July 7, 2021

July 2021 Cultural Work Roundup

/// July 2021 ///

Welcome to July! Summer is in bloom and I hope you are too. The unprecedented heat alongside the COVID restrictions ending are just two things forcing us to enter into an unknown. How do we take care of ourselves and the people around us on evershifting ground? Below is a list of BIPOC makers, radical thinkers, and doers who can guide and ground us, featuring recommendations by Cultural Work Volunteer Alisa Chen at alisa.chen@apano.org and APANO's Arts & Media Project (AMP) members.


  • Accountability & Justice Town Hall– This virtual program convened activists, thought leaders and policy makers to discuss the Derek Chauvin verdict and what true justice and reform looks like in our community. Moderated by Ed Gordon, featured guests include: Derrick Johnson, NAACP President and CEO; Karen Bass, United States Representative; Cory Booker, United States Senator; Ben Crump, Attorney; Jelani Cobb, professor; Jen Chenault, Chairman and General Catalyst; Cariol Horne, Former Police Officer.
  • “Breaking Down the Prison Industrial Complex” video project series– Critical Resistance presents “Breaking Down the Prison Industrial Complex,” a series of videos as part of our Profiles in Abolition initiative. The videos in the series explore the current state of the prison industrial complex (PIC) and how people are fighting back to resist and abolish it. As always, we feature abolition as a strategy to dismantle systems of harm and punishment in favor of systems that increase health, stability, and self-determination.


  • Portland Indigenous Marketplace– Portland Indigenous Marketplace supports indigenous artists and entrepreneurs by providing barrier-free, culturally respectful spaces that encourage cultural resilience and economic sustainability by promoting public education through cultural arts. The next in-person marketplace will be on July 24th from 10-4pm.
  • PDX Climbers of Color BIPOC Climb Night @ NE Circuit– Join PDX CoC at The Circuit every third Wednesday of the month! These events are open ot all BIPOC climbers of any skill level. Day passes are discounted to $9 with shoe rentals cost $2. The next climb wll be on Tuesday, July 20th from 7-10pm.
  • Yoga at the Farm– Join us at the Side Yard Farm in NE Portland for weekly classes during the warmer months. Gather amongst community and abundant growth and let the sweetness of it all enhance your practice. Taught by Tara Sonali, Cristy, and Zeyah, This low pressure, easy going hatha yoga class emphasizes being present in your body and with the surrounding nature. The classes are held on Tuesdays from 5:45-7pm at The Side Yard Farm– register here.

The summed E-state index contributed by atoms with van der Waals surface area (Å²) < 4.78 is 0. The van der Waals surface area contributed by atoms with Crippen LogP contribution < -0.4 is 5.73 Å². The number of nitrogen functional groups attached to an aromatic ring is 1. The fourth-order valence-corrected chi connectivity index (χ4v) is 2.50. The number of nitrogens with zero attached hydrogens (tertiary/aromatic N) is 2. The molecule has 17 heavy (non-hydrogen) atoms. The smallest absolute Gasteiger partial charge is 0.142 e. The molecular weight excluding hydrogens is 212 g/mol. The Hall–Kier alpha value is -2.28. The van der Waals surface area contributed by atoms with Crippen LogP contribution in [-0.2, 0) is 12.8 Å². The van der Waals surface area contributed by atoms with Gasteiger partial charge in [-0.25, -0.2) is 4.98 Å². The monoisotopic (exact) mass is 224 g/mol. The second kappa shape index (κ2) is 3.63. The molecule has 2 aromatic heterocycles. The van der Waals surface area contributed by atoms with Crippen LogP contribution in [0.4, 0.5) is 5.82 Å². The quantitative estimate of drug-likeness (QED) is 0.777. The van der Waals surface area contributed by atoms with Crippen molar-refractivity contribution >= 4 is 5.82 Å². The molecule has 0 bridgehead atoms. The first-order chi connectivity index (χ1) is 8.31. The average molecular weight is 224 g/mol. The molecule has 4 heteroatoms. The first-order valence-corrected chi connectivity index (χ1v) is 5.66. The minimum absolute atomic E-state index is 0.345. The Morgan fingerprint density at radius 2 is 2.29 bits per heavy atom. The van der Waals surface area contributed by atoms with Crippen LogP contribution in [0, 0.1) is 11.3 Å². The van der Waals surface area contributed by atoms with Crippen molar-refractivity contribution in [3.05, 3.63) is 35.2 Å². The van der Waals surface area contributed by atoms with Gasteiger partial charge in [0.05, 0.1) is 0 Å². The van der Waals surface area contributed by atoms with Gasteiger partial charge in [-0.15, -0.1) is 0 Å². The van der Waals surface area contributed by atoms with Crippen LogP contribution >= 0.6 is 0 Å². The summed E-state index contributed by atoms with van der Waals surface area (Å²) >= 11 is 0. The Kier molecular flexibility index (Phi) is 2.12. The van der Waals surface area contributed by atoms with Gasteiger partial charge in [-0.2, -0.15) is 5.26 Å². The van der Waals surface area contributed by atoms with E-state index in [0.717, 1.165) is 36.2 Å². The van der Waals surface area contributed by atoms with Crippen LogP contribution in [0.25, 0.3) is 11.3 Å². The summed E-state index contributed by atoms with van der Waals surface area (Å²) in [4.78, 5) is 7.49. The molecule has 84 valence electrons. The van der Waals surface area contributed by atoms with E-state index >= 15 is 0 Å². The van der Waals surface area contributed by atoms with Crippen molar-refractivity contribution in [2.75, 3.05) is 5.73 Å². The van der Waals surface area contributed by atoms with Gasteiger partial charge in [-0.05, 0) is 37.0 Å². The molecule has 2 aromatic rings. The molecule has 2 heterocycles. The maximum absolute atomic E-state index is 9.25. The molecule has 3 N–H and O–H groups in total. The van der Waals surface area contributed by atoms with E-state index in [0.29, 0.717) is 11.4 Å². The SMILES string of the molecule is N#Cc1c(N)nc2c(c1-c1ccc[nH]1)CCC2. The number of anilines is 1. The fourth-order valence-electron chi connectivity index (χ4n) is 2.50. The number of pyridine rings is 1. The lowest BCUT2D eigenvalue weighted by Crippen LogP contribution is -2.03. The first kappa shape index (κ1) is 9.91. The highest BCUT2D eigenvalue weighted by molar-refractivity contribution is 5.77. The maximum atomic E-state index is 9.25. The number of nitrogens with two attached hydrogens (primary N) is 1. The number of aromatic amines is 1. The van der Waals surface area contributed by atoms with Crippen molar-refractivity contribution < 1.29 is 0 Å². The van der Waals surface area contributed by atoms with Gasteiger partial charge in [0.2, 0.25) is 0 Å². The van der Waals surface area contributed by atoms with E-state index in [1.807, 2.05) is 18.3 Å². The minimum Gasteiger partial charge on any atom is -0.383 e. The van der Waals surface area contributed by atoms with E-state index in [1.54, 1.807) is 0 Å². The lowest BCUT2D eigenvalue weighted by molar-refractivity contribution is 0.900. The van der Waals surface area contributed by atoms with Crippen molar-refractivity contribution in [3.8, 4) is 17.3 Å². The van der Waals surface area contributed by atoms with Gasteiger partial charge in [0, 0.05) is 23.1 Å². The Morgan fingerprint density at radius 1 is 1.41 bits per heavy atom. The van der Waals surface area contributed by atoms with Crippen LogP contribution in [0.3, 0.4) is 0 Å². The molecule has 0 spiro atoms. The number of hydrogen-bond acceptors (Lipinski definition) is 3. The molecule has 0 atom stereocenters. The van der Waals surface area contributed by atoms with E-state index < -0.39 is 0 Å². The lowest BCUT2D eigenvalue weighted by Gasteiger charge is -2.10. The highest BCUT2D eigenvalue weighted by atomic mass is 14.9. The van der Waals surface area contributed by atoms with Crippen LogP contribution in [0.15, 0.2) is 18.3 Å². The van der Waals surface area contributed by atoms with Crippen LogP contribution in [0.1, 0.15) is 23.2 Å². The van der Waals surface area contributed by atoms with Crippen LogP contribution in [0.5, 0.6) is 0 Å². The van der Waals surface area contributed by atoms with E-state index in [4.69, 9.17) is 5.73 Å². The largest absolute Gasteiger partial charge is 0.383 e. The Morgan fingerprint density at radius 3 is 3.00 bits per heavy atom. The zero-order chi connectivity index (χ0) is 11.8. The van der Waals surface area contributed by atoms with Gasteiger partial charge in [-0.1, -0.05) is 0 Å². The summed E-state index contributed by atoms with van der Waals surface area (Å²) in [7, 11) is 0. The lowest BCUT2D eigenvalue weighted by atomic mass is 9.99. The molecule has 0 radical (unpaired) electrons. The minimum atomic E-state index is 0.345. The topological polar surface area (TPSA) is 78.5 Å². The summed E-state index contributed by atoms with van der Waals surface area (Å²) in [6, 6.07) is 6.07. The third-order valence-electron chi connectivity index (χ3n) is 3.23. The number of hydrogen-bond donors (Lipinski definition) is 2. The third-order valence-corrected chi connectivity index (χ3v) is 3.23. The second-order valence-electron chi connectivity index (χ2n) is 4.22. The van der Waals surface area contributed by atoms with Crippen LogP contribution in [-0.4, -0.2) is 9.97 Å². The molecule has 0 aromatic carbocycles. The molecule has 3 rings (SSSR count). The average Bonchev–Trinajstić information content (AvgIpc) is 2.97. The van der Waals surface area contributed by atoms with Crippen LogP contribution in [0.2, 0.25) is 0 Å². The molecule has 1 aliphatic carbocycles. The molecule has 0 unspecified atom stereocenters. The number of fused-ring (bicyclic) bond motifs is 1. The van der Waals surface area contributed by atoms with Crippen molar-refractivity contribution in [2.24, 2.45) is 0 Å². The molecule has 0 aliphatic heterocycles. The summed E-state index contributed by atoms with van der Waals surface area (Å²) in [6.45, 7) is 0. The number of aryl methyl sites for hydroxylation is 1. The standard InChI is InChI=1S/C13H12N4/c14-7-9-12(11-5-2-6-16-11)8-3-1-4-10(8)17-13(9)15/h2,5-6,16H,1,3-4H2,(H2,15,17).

• CORE PDX Mural– AMP member Connor Choi will be painting a mural at the new Asian-owned food cart pod Collective Oregon Eateries on 82nd near Powell throughout July! The project begins on July 8th and will end on the 22nd and he will mainly be working on weekdays. He invites folks to come by to hangout and chat and check out the new food carts.


  • Art Ignites Change Podcast– Art Ignites Change, a podcast by Mural Arts Philadelphia, explores the history and future of public art in Philadelphia, and around the world. In the podcast they look at public art projects and programs from both a current and historical perspective to build a greater understanding of the transformative power of creativity.
  • NATAL– Natal is a podcast docuseries about having a baby while Black in the United States. Natal passes the mic to Black parents to tell their stories about bringing new life into the world, in their own words. The docuseries also highlights the birthworkers, medical professionals, researchers, and advocates fighting daily for better care for Black birthing parents. You can listen to NATAL wherever you get your podcasts.
  • Our Body Politic– Created and hosted by award-winning journalist Farai Chideya, Our Body Politic is unapologetically centered on reporting on not just how women of color experience the major political events of today, but how they're impacting those very issues. Weekly episodes feature in-depth conversations about the economy, health, politics, education, the environment, and the most prescient issues—because all issues are women's issues. Tune in every Friday everywhere you listen to podcasts, and on public radio stations around the country. Presented by KCRW, KPCC, and KQED.


  • Portland’s David F. Walker tells the Black Panther Party’s Revolutionary History in New Graphic Novel– OPB’s Jenn Chávez interviews David F. Walker, the author of The Black Panther Party: A Graphic Novel History. Created alongside illustrator Marcus Kwame Anderson, the book traces “ the historical context for the Black Panther Party’s political philosophy of self-defense, the graphic novel starts with the oppression of enslaved Africans in the United States, follows the enduring racist violence & police brutality of the Jim Crow era, along with the emergence of Black Nationalism and famous events in the nonviolent civil rights movement led by Martin Luther King Jr. and taught in many American schools.”
  • Crying in H MartMichelle Zauner, also known as Japanese Breakfast, wrote this piece in the New Yorker in 2018. In less than three years Zauner has written the New York Times bestseller with the same title. Raised in Oregon, Zauner writes about grief and food as a way to connect to her Korean heritage.